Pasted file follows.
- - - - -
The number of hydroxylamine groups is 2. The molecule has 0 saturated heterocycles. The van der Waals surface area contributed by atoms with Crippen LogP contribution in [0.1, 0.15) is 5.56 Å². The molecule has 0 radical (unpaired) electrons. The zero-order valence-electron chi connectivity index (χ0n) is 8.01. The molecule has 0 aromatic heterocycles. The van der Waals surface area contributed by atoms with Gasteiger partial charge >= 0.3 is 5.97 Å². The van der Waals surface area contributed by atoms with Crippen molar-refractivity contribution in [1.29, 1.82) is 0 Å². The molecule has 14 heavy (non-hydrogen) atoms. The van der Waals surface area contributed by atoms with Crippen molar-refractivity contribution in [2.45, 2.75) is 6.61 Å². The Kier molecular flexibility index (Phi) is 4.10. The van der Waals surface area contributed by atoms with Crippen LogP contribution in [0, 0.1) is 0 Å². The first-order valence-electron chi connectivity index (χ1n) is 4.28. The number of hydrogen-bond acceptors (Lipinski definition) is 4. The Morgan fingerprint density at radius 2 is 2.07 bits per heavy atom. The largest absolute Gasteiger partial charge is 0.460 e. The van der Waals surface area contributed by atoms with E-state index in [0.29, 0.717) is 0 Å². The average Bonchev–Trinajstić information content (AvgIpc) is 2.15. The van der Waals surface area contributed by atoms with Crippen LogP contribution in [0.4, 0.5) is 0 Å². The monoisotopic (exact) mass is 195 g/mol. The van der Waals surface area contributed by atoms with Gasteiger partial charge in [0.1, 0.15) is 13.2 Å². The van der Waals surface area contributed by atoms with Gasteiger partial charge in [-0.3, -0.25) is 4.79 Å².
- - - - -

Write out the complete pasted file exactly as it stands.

The number of hydroxylamine groups is 2. The molecule has 0 saturated heterocycles. The van der Waals surface area contributed by atoms with Crippen LogP contribution in [0.1, 0.15) is 5.56 Å². The molecule has 0 radical (unpaired) electrons. The zero-order valence-electron chi connectivity index (χ0n) is 8.01. The molecule has 0 aromatic heterocycles. The van der Waals surface area contributed by atoms with Gasteiger partial charge >= 0.3 is 5.97 Å². The van der Waals surface area contributed by atoms with Crippen molar-refractivity contribution in [1.29, 1.82) is 0 Å². The molecule has 14 heavy (non-hydrogen) atoms. The van der Waals surface area contributed by atoms with Crippen molar-refractivity contribution in [2.45, 2.75) is 6.61 Å². The Kier molecular flexibility index (Phi) is 4.10. The van der Waals surface area contributed by atoms with Crippen LogP contribution in [0, 0.1) is 0 Å². The first-order valence-electron chi connectivity index (χ1n) is 4.28. The number of hydrogen-bond acceptors (Lipinski definition) is 4. The Morgan fingerprint density at radius 2 is 2.07 bits per heavy atom. The largest absolute Gasteiger partial charge is 0.460 e. The van der Waals surface area contributed by atoms with E-state index in [0.29, 0.717) is 0 Å². The average Bonchev–Trinajstić information content (AvgIpc) is 2.15. The van der Waals surface area contributed by atoms with Crippen LogP contribution in [0.4, 0.5) is 0 Å². The monoisotopic (exact) mass is 195 g/mol. The van der Waals surface area contributed by atoms with Gasteiger partial charge in [0.1, 0.15) is 13.2 Å². The van der Waals surface area contributed by atoms with Gasteiger partial charge in [-0.3, -0.25) is 4.79 Å².